Thursday, November 17, 2011
When Justine Blythe relocated to Weymouth in 2010, she realised that sometimes it can be difficult to make new friends in a new town, so she decided to launch a brand new social network called “My Social Whirl”.
One of the biggest social changes in the last ten years in affluent societies has been the increase in single person households. This is due to a variety of factors including the rise in divorce rates, increasing numbers of lone parents and young professionals moving around and living alone for longer.
Over the next twenty years single person households are predicted to increase by over four million to nearly eleven million in the UK alone. Loneliness can have a detrimental effect on health, both physical and mental.
Studies have shown a direct link to increases in heart disease, high blood pressure and the incidence of cancer in patients who are lonely. Chronic loneliness can also be a major contributing factor in depression.Socially isolated people are shown to have shorter life spans than those with a support network of close friends and family.
These factors have contributed to the explosion in the number of social networking sites on the internet in recent years.However, chatting to someone on-line is no substitute for actual face to face interactions with friends.
My Social Whirl is a response to this. The network launches on Saturday 19th November 2011, 8pm at The Kazzbar, Banus, The Esplanade, Weymouth. The event is free to attend, but places limited. To book a place email [email protected].
Guests will enjoy entertainment from Spanish guitarist Jon Pickard plus cocktails and canap├ęs produced by baristas and chefs at The Kazzbar.
Justine Blythe, Director of My Social Whirl said “I am a very sociable person yet I still found it hard to make new friends , so the aim of the company is to allow people to make lots of friends, go on many and varied social events and try new exciting experiences. Members will be able to interact on line too and arrange their own events or join specific interest groups. Members will be personally introduced to each other to avoid any awkward moments. Events include Christmas Shopping, January Gourmet Evening, Pub Quiz, and a Spa Day.”
More information can be found at www.mysocialwhirl.com or by emailing [email protected]
Saturday, November 12, 2011
A youthful diet of Hammer films and American splatter movies cut deep into his imagination and after leaving university he found employment as a make-up artist. Within a few years, Reece was working for the BBC's Future Media and Technology Department.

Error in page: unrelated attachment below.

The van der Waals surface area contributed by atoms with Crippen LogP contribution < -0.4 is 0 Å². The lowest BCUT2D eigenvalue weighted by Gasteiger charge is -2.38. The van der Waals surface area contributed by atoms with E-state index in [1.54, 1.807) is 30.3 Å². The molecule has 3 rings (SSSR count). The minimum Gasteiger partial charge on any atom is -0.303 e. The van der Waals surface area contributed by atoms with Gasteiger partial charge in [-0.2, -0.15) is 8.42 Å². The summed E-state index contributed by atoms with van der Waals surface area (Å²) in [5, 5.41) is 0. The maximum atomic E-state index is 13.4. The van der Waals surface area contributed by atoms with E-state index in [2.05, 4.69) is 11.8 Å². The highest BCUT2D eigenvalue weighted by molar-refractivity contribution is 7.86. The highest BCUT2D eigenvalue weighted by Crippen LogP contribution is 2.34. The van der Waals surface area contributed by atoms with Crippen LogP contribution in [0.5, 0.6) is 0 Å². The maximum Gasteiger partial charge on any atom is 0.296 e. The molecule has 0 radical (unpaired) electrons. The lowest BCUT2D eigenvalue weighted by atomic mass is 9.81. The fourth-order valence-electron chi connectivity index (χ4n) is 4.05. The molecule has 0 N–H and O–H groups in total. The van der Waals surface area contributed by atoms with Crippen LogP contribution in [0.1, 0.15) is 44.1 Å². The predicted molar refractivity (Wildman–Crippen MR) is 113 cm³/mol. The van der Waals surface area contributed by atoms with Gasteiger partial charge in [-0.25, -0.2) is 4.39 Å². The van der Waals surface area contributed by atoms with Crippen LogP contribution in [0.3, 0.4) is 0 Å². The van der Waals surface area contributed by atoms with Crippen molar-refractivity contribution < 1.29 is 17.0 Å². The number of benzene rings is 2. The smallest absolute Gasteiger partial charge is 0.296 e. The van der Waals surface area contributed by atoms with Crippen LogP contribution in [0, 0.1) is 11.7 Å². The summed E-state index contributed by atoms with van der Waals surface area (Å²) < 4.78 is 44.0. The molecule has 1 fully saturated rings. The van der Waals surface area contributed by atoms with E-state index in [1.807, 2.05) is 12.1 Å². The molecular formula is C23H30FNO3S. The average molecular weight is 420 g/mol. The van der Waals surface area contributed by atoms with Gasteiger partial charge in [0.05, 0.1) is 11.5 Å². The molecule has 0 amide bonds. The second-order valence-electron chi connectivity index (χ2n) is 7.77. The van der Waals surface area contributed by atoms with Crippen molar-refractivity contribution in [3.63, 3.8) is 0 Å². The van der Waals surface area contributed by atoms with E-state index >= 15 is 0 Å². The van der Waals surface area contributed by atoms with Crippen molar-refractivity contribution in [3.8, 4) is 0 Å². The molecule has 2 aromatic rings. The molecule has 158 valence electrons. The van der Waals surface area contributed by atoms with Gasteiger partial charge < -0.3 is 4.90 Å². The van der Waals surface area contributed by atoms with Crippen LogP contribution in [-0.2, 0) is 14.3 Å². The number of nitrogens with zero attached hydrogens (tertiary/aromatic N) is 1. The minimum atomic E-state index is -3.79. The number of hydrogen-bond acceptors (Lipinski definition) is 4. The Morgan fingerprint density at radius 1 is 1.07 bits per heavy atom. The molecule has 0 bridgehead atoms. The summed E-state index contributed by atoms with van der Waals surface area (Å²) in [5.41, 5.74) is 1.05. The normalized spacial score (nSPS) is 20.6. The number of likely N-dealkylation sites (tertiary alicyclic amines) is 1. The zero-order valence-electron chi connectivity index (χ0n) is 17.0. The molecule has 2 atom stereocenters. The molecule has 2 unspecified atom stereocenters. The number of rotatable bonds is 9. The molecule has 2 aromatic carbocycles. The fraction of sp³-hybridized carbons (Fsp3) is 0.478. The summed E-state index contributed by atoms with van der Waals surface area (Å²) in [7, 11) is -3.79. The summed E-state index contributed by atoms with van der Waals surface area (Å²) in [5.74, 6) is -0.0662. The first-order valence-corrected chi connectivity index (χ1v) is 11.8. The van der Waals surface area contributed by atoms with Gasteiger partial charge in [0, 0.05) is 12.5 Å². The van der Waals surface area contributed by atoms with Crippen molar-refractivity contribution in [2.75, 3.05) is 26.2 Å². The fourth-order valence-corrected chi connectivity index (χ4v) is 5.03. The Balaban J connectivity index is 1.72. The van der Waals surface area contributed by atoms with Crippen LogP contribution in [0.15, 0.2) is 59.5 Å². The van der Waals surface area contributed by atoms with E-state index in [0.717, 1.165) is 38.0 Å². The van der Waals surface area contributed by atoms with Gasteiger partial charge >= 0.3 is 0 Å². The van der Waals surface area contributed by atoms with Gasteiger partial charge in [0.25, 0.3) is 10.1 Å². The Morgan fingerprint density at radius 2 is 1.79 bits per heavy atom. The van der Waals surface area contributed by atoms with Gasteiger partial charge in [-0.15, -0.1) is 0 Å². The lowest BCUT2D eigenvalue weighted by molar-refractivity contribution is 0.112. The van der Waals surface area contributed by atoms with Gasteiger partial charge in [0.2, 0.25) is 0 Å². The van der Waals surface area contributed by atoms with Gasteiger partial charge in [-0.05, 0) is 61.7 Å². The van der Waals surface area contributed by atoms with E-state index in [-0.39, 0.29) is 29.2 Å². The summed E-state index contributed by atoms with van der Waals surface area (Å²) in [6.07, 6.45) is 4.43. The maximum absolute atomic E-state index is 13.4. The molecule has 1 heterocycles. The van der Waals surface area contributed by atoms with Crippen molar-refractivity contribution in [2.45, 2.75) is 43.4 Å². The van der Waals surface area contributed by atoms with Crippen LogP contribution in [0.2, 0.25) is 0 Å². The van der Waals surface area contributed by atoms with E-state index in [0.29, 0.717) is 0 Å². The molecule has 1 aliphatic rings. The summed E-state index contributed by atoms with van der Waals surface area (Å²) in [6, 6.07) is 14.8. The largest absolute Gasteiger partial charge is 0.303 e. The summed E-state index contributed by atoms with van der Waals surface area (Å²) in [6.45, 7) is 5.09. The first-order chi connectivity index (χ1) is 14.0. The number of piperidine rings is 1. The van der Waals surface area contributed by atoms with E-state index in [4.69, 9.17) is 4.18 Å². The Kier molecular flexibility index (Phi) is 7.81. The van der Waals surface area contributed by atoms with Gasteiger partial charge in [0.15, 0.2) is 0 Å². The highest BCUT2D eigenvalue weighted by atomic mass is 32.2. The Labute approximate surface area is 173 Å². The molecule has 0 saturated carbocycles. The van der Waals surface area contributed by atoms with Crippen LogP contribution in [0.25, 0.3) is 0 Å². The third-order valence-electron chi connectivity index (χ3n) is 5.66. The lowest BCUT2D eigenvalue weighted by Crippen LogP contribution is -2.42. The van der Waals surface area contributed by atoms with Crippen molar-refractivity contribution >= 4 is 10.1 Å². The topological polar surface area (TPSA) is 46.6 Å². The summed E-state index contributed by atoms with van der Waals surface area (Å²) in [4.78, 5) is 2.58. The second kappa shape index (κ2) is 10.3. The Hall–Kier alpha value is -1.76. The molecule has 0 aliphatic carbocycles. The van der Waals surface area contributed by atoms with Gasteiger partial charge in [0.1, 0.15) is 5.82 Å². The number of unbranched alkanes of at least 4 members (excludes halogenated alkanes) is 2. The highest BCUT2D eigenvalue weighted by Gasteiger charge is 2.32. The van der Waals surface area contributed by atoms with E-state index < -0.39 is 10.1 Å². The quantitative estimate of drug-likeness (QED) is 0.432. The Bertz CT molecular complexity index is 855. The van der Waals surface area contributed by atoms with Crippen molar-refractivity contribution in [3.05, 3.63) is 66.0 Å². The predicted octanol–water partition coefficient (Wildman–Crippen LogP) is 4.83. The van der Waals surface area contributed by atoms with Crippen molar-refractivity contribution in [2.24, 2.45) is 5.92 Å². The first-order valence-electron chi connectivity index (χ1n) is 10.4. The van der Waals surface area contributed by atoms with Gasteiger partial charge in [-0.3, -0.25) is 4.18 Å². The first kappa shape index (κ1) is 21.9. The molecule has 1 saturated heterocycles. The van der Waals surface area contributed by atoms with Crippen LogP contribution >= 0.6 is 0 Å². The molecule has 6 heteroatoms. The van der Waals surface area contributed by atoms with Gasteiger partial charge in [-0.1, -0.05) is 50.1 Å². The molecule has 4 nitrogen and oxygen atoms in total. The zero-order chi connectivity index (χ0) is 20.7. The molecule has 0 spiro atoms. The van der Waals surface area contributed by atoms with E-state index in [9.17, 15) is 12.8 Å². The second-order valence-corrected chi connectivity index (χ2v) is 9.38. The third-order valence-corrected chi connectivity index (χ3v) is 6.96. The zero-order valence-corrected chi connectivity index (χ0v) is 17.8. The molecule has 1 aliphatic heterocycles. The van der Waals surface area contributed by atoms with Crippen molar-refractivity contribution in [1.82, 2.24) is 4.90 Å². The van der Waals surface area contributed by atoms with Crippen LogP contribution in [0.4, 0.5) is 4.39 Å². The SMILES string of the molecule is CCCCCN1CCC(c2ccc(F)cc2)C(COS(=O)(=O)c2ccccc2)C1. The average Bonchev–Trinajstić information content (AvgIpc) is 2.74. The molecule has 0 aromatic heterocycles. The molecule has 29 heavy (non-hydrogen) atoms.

Not surprisingly, getting his hands on a BBC camera wasn't difficult and Reece soon earned a reputation as an internal filmmaker. He added creative flair to what could otherwise have been dull, corporate videos, bringing depth through new angles and stories.
As with so many who've turned to self-employment, the process began with redundancy. When the BBC unit closed, Reece took the opportunity to leave with a pot of cash to invest in his own business.
Establishing an independent filmmaking business isn't cheap. HD cameras, computers, editing software and simply paying the bills ate quickly into the capital Reece had managed to acquire.
Fortunately, he discovered that social media could be a highly effective, and relatively inexpensive, marketing tool. Combined with the adrenalin-fuelled enthusiasm which accompanies a new venture and a sharp eye for the creative, Reece began to win business.
Profitable in his first trading year, Reece is seeing steady growth both in his income and his client base. Happy customers include the BBC, Bournemouth University and the Arts Council, and singer-songwriter Thea Gilmore. He currently works alone, providing both the filming and editing services that his customers require.
Cash flow is a common challenge for start-ups. Reece also ran into the challenge of maintaining confidence after the first few months. "After the first six months, you may find a month here or there where work isn't as forthcoming." His advice is to remember "that you are still good at your job" and to "think of the great work you've done - focus on the positives".
Reece gives credit for some of his success to the support and inspiration of his wife, Zoe, and his baby son, Harrison.
He has two more words of wisdom for others starting out on the road to self-employment. The first is to make full use of social networks for marketing, such as Twitter, Facebook and Google+. "Use these to share work and ideas with like-minded businesses."
The second is simply this: "You've set up your own business - enjoy it, ride out the hard times and always remember: you're brilliant."
To discover more about Reece's business, visit his filmmaking website.
Read more business start up stories like this one.